Mark Zuckerberg stirred up a cloud of controversy when he allegedly ordered his team at Facebook to stop using iPhones and use Android devices instead. Naturally, this invited plenty of conversations and opinions from all over, but did Zuckerberg actually do it?
Before we answer that, let’s start from the beginning.
According to a New York Times article — Delay, Deny and Deflect: How Facebook’s Leaders Fought Through Crisis — the call to stop using Apple devices was apparently a response to Apple CEO Tim Cook’s statement in an interview in which he implied that Facebook exploits user data for profits. In an MSNBC interview, Cook said “we’re not going to traffic in your personal life”, seemingly this was a response to the question, what would he do if he was Mark Zuckerberg. In the same interview he went on to say “Privacy to us is a human right. It’s a civil liberty.”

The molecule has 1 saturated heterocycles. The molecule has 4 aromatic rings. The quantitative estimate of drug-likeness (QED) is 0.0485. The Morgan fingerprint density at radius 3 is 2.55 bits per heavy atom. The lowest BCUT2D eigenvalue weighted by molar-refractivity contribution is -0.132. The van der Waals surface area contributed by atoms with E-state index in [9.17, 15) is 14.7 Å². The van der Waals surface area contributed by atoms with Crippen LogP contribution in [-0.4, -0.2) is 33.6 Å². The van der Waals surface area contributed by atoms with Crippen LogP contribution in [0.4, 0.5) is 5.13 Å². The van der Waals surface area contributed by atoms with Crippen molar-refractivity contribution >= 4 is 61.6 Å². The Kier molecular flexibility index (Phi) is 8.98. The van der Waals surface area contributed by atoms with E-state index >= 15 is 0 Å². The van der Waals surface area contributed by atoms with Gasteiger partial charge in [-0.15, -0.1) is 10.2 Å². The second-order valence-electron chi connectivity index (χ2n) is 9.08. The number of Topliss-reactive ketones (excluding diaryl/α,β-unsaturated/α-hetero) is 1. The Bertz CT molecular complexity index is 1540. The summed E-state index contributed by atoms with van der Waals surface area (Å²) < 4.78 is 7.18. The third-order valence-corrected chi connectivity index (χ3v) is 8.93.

Understandably, this infuriated Zuckerberg to a point where he apparently urged his management to use only Android phones. There are more Android users than iPhone users he argues, and this was when the internet went abuzz with the stories. Now, Facebook wants to clear the air.
In a blog post. Facebook made this clarification on the matter:
“Tim Cook has consistently criticized our business model and Mark has been equally clear he disagrees. So there’s been no need to employ anyone else to do this for us. And we’ve long encouraged our employees and executives to use Android because it is the most popular operating system in the world.”
So are the people at Facebook throwing away their iPhones for Android phones just cause Zuckerberg said that they have to? Hard to say but we don’t think so. Facebook develop apps for both iOS and Android, and in most cases, the experience of using these apps are better on iOS. It benefits the company to play nice with both platforms and a quick scan on Twitter reveals that several people from the management team at Facebook are still tweeting from their iPhones.
Perhaps what Zuckerberg said was a spur of the moment thing, something that was maybe taken out of context. Or maybe he did mean what he said, and the blog post is Facebook on damage control mode. What exactly